Spy vs. spy, or at least wannabe vs. wannabe, on Facebook
Even the super-secret National Security Agency, where you're practically strip-searched to get in, recruits on Facebook. "Welcome to the NSA Careers Page!" it says. "Please post any questions you may have and our recruiters will be happy to help."
The agency started using the social-networking Web site back in 2007 and finds it "a useful tool to help answer potential applicant questions," a spokesman said. So far, more than 2,400 Facebook users have proclaimed themselves "fans." Some of them appear to be serious, some obviously not, and some seem downright odd. (It's also a bit disconcerting to see a pop-up ad for al-Jazeera in Arabic. Or maybe it wasn't an ad. Our Arabic is rusty.)
The NSA recruiters, upbeat and friendly, spend substantial time referring people to the agency's Web site for most questions. Many fans ask about qualifications, such as: Can noncitizens get jobs? (Answer: no.) Are there jobs opening soon in Utah? (No precise answer, save to say that most jobs are in Maryland.)
One Facebook user, using the casual approach to spelling and such common to online discourse, asked: "I was dumb wen I was younger and got in trouble and got a simple poss of marijuana charge. Does that automatically disqualify me? I don't see why my childhood mistake should hold my life back."
"The security clearance process looks at the whole person so I would still encourage you to apply," the recruiter responded.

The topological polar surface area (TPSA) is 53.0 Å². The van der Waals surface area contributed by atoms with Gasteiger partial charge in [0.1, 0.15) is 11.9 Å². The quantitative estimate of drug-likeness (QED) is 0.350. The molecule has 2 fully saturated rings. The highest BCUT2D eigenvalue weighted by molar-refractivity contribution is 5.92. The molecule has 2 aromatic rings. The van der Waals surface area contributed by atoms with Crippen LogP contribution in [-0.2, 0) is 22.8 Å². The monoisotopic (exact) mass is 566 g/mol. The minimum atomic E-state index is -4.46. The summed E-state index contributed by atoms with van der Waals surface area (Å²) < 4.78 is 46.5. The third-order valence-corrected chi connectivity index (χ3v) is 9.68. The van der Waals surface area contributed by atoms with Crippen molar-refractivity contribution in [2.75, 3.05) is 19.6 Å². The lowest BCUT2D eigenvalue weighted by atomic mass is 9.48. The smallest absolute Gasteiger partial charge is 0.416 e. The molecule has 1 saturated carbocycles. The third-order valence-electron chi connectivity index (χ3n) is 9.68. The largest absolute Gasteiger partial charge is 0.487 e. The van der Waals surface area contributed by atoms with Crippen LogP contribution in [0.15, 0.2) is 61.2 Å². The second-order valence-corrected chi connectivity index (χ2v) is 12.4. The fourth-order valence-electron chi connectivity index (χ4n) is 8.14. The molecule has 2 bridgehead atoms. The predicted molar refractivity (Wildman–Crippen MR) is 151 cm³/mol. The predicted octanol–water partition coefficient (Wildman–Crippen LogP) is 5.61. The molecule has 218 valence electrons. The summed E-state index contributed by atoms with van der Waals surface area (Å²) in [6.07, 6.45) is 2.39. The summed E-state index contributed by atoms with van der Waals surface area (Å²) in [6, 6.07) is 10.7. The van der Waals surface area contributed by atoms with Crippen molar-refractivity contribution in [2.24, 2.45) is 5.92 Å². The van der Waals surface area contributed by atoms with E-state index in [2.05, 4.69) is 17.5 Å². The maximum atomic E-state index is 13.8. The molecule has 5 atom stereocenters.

How about if I "have a misdemeanor of a bounced check?" asked another potential applicant. Give it a try, the recruiter said, and "best wishes!"
There are the assorted goof-offs, usually ignored. The true weirdness begins when the fans start squabbling among themselves.
In August, a man accused by a fellow NSA fan of making unspecified threats wrote: "Sorry, the New York Public Library IT staff (prime suspect) seems to have gotten hold of my password to Facebook and virtually everything else in my life. I need government assistance. Telephones don't work. Please help. I may have to repeat this procedure. I am very, very serious, and I am not the only victim. A number of Anti-American conspiracies is killing people, especially free homo sapiens."
Good thing "the security clearance process looks at the whole person."
5 more appointing weeks
Well, the end of daylight saving time made the days shorter for everyone. But for folks trying to get those top Senate-confirmed jobs in the Obama administration, the days, as the song goes, are dwindling down to a precious few weeks.
The Senate is almost surely going to call it quits for the holidays -- or what they call their "state work periods" -- by Dec. 19.
In addition, they're going to be out most of next week for Veterans Day. And they're on vacation all Thanksgiving week. So figure that the Senate, working on health care and other matters, will have five working weeks left to deal with your late nomination. Please, people, get that paperwork done!